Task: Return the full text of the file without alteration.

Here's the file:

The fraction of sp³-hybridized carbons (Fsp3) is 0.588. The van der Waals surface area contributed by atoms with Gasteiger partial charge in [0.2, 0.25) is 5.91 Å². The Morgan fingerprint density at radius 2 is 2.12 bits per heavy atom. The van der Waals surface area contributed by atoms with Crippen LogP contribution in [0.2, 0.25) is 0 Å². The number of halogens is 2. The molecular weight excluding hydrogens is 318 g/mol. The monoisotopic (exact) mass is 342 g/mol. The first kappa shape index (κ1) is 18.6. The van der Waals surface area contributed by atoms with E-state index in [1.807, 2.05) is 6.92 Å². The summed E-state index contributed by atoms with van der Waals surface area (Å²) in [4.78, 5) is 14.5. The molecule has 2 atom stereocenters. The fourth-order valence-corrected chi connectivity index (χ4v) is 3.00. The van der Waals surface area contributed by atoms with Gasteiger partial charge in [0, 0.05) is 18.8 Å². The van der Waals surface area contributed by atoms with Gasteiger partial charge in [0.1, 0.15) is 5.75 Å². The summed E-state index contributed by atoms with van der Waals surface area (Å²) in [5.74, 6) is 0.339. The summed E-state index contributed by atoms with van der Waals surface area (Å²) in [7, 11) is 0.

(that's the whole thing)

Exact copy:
The fraction of sp³-hybridized carbons (Fsp3) is 0.588. The van der Waals surface area contributed by atoms with Gasteiger partial charge in [0.2, 0.25) is 5.91 Å². The Morgan fingerprint density at radius 2 is 2.12 bits per heavy atom. The van der Waals surface area contributed by atoms with Crippen LogP contribution in [0.2, 0.25) is 0 Å². The number of halogens is 2. The molecular weight excluding hydrogens is 318 g/mol. The monoisotopic (exact) mass is 342 g/mol. The first kappa shape index (κ1) is 18.6. The van der Waals surface area contributed by atoms with E-state index in [1.807, 2.05) is 6.92 Å². The summed E-state index contributed by atoms with van der Waals surface area (Å²) in [4.78, 5) is 14.5. The molecule has 2 atom stereocenters. The fourth-order valence-corrected chi connectivity index (χ4v) is 3.00. The van der Waals surface area contributed by atoms with Gasteiger partial charge in [0, 0.05) is 18.8 Å². The van der Waals surface area contributed by atoms with Gasteiger partial charge in [0.1, 0.15) is 5.75 Å². The summed E-state index contributed by atoms with van der Waals surface area (Å²) in [5.74, 6) is 0.339. The summed E-state index contributed by atoms with van der Waals surface area (Å²) in [7, 11) is 0.